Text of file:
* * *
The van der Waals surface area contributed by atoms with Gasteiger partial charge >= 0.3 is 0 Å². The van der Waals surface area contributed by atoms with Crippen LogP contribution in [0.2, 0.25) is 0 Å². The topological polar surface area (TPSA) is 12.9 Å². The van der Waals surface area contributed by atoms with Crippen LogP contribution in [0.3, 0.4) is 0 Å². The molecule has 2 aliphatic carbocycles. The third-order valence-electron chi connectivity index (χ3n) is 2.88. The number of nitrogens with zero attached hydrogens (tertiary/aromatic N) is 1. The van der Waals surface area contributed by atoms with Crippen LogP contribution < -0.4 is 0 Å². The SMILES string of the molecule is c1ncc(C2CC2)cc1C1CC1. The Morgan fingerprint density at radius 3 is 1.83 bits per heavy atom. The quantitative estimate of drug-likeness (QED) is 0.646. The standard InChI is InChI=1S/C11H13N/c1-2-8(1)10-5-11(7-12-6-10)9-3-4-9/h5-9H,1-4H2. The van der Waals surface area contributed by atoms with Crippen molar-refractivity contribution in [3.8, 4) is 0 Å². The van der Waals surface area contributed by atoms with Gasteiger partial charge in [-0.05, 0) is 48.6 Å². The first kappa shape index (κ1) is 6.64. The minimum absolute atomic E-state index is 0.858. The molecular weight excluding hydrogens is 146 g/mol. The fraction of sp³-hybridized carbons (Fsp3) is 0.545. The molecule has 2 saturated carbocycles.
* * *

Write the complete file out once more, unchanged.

The van der Waals surface area contributed by atoms with Gasteiger partial charge >= 0.3 is 0 Å². The van der Waals surface area contributed by atoms with Crippen LogP contribution in [0.2, 0.25) is 0 Å². The topological polar surface area (TPSA) is 12.9 Å². The van der Waals surface area contributed by atoms with Crippen LogP contribution in [0.3, 0.4) is 0 Å². The molecule has 2 aliphatic carbocycles. The third-order valence-electron chi connectivity index (χ3n) is 2.88. The number of nitrogens with zero attached hydrogens (tertiary/aromatic N) is 1. The van der Waals surface area contributed by atoms with Crippen LogP contribution < -0.4 is 0 Å². The SMILES string of the molecule is c1ncc(C2CC2)cc1C1CC1. The Morgan fingerprint density at radius 3 is 1.83 bits per heavy atom. The quantitative estimate of drug-likeness (QED) is 0.646. The standard InChI is InChI=1S/C11H13N/c1-2-8(1)10-5-11(7-12-6-10)9-3-4-9/h5-9H,1-4H2. The van der Waals surface area contributed by atoms with Crippen molar-refractivity contribution in [3.8, 4) is 0 Å². The van der Waals surface area contributed by atoms with Gasteiger partial charge in [-0.05, 0) is 48.6 Å². The first kappa shape index (κ1) is 6.64. The minimum absolute atomic E-state index is 0.858. The molecular weight excluding hydrogens is 146 g/mol. The fraction of sp³-hybridized carbons (Fsp3) is 0.545. The molecule has 2 saturated carbocycles.